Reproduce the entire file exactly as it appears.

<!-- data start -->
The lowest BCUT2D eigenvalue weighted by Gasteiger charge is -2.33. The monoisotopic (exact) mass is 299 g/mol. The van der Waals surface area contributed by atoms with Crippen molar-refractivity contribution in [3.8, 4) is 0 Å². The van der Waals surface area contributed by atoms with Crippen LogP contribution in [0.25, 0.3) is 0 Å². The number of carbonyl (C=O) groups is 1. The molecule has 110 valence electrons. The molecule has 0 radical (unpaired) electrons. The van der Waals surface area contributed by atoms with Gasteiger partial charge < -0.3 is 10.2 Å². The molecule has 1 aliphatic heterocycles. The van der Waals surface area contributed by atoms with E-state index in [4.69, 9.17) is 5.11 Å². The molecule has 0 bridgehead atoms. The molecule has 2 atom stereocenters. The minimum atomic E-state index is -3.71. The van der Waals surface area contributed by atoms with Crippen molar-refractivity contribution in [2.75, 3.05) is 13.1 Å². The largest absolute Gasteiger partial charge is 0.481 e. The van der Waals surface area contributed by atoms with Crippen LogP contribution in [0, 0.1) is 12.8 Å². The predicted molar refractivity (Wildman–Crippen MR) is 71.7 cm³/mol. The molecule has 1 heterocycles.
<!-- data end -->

The lowest BCUT2D eigenvalue weighted by Gasteiger charge is -2.33. The monoisotopic (exact) mass is 299 g/mol. The van der Waals surface area contributed by atoms with Crippen molar-refractivity contribution in [3.8, 4) is 0 Å². The van der Waals surface area contributed by atoms with Crippen LogP contribution in [0.25, 0.3) is 0 Å². The number of carbonyl (C=O) groups is 1. The molecule has 110 valence electrons. The molecule has 0 radical (unpaired) electrons. The van der Waals surface area contributed by atoms with Gasteiger partial charge < -0.3 is 10.2 Å². The molecule has 1 aliphatic heterocycles. The van der Waals surface area contributed by atoms with E-state index in [4.69, 9.17) is 5.11 Å². The molecule has 0 bridgehead atoms. The molecule has 2 atom stereocenters. The minimum atomic E-state index is -3.71. The van der Waals surface area contributed by atoms with Crippen molar-refractivity contribution in [2.75, 3.05) is 13.1 Å². The largest absolute Gasteiger partial charge is 0.481 e. The van der Waals surface area contributed by atoms with Crippen LogP contribution in [0, 0.1) is 12.8 Å². The predicted molar refractivity (Wildman–Crippen MR) is 71.7 cm³/mol. The molecule has 1 heterocycles.